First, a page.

In 1961, France took the decision to develop a civilian launch vehicle, using as a basis systems and stages from a series of strategic rockets known as the ‘precious stones’ (since the five test vehicles were all named after jewels – the French for agate, topaz, emerald, ruby and sapphire). This task was one of the primary objectives of the newly-created French national space agency CNES, which provided the funding and selected the company SEREB (Société pour l’Etude et la Réalisation d’Engins Balistiques) as prime contractor for the programme in May 1962. It was quickly done: three and a half years later the first French launch vehicle, Diamant (‘diamond’) A took off from the base at Hammaguir in Algeria on 26 December 1965 and successfully placed in orbit the first French satellite, a technology capsule called Astérix. Now with its own proven satellite launch capability, France took its place as the third-ranking space nation in the world.
The Diamant launchers were three-stage launchers, the lower two stages taken from the precious stones vehicles, and the third specially designed and built for the new launcher.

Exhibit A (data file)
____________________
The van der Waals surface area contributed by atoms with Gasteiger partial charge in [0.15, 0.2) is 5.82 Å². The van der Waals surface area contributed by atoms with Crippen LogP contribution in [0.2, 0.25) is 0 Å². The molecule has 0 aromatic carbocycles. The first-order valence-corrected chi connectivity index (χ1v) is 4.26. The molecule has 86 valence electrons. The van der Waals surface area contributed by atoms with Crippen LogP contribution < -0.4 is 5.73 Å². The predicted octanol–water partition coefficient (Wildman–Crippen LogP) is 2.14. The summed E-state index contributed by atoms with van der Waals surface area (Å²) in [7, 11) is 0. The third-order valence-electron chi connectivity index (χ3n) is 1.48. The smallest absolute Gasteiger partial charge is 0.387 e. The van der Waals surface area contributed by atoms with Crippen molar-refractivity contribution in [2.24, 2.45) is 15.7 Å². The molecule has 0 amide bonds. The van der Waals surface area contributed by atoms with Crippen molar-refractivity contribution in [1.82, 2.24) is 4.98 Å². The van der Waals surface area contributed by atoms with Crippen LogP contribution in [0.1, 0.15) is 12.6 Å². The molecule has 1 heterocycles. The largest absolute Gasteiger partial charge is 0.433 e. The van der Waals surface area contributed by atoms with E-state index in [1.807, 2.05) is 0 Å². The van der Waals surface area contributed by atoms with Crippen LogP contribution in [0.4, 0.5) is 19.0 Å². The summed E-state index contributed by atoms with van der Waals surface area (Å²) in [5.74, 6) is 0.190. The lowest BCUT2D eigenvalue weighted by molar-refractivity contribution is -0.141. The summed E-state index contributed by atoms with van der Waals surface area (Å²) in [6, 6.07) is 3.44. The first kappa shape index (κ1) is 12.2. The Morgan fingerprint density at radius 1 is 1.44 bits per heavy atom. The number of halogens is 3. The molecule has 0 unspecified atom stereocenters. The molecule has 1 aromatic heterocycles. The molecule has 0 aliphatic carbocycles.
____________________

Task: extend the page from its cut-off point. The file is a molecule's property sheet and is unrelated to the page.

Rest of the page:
Three further Diamant A launches, on 17 February 1966, 8 February 1967 and 15 February 1967, orbited three geodetic satellites fro the D-1 programme. All four Diamant A launches being classed as test flights, the operational version, Diamant B, was produced and used between 1970 and 1972, boosting off from the new space centre in Kourou, French Guiana. In January 1972, development began on the next version, Diamant BP4, which retained the first and third stages of the Diamant B, but swapped the second stage for that of a MSBS ballistic missile. Three Diamant BP4s were launched between February and September 1975, carrying the satellites Starlette, Castor and Pollux, and Aura.
The Diamant programme transformed France as a space nation. The experience it provided enabled France to propose and initiate development of a new more capable and powerful launcher in collaboration with other European countries, thus laying the first ‘precious stone’ of the Ariane programme. In order to dedicate research and resources to the European Ariane project, the Diamant adventure came to a definitive end after 1975.
Diamant is also part of Airbus Defence and Space's history and heritage. On 1 January 1970, SEREB merged with Nord Aviation and Sud Aviation to form Aérospatiale, which in turn nearly two decades later joined forces with Matra to become Aérospatiale-Matra, one of the founding companies of AIRBUS Group.